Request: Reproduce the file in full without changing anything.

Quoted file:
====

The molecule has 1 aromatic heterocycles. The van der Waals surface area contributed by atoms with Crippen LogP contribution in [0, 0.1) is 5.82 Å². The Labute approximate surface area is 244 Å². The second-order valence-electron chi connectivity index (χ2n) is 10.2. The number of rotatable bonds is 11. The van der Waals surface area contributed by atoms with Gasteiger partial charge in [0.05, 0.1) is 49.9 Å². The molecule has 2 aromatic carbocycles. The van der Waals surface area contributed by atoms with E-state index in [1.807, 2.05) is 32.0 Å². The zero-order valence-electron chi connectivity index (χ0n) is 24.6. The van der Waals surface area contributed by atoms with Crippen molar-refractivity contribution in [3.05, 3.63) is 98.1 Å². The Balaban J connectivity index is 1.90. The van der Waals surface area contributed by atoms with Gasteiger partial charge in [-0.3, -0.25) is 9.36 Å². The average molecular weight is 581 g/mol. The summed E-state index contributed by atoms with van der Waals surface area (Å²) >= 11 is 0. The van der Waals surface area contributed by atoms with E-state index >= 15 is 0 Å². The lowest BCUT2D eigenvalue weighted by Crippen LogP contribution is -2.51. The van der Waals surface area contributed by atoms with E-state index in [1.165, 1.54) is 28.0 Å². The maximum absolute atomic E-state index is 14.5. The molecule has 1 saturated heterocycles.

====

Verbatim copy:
The molecule has 1 aromatic heterocycles. The van der Waals surface area contributed by atoms with Crippen LogP contribution in [0, 0.1) is 5.82 Å². The Labute approximate surface area is 244 Å². The second-order valence-electron chi connectivity index (χ2n) is 10.2. The number of rotatable bonds is 11. The van der Waals surface area contributed by atoms with Gasteiger partial charge in [0.05, 0.1) is 49.9 Å². The molecule has 2 aromatic carbocycles. The van der Waals surface area contributed by atoms with E-state index in [1.807, 2.05) is 32.0 Å². The zero-order valence-electron chi connectivity index (χ0n) is 24.6. The van der Waals surface area contributed by atoms with Crippen molar-refractivity contribution in [3.05, 3.63) is 98.1 Å². The Balaban J connectivity index is 1.90. The van der Waals surface area contributed by atoms with Gasteiger partial charge in [-0.3, -0.25) is 9.36 Å². The average molecular weight is 581 g/mol. The summed E-state index contributed by atoms with van der Waals surface area (Å²) >= 11 is 0. The van der Waals surface area contributed by atoms with E-state index >= 15 is 0 Å². The lowest BCUT2D eigenvalue weighted by Crippen LogP contribution is -2.51. The van der Waals surface area contributed by atoms with E-state index in [1.165, 1.54) is 28.0 Å². The maximum absolute atomic E-state index is 14.5. The molecule has 1 saturated heterocycles.